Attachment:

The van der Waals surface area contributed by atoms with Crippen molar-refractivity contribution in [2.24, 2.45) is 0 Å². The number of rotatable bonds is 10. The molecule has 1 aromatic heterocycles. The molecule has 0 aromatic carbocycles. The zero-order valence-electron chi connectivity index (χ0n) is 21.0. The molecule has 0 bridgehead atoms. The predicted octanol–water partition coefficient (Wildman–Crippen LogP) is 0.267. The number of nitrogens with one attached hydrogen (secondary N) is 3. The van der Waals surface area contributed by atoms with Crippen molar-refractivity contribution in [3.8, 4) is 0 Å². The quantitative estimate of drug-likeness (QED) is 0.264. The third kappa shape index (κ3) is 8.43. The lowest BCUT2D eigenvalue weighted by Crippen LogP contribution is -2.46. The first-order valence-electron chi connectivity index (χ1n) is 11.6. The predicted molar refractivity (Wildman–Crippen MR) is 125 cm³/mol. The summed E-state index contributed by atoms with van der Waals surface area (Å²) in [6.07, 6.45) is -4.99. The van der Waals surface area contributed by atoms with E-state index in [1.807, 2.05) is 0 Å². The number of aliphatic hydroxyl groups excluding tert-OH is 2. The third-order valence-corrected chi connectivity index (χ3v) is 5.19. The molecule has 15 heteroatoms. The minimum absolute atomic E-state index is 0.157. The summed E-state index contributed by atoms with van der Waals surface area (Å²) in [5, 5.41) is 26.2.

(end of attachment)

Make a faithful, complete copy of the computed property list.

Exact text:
The van der Waals surface area contributed by atoms with Crippen molar-refractivity contribution in [2.24, 2.45) is 0 Å². The number of rotatable bonds is 10. The molecule has 1 aromatic heterocycles. The molecule has 0 aromatic carbocycles. The zero-order valence-electron chi connectivity index (χ0n) is 21.0. The molecule has 0 bridgehead atoms. The predicted octanol–water partition coefficient (Wildman–Crippen LogP) is 0.267. The number of nitrogens with one attached hydrogen (secondary N) is 3. The van der Waals surface area contributed by atoms with Crippen molar-refractivity contribution in [3.8, 4) is 0 Å². The quantitative estimate of drug-likeness (QED) is 0.264. The third kappa shape index (κ3) is 8.43. The lowest BCUT2D eigenvalue weighted by Crippen LogP contribution is -2.46. The first-order valence-electron chi connectivity index (χ1n) is 11.6. The predicted molar refractivity (Wildman–Crippen MR) is 125 cm³/mol. The summed E-state index contributed by atoms with van der Waals surface area (Å²) in [6.07, 6.45) is -4.99. The van der Waals surface area contributed by atoms with E-state index in [1.807, 2.05) is 0 Å². The number of aliphatic hydroxyl groups excluding tert-OH is 2. The third-order valence-corrected chi connectivity index (χ3v) is 5.19. The molecule has 15 heteroatoms. The minimum absolute atomic E-state index is 0.157. The summed E-state index contributed by atoms with van der Waals surface area (Å²) in [5, 5.41) is 26.2.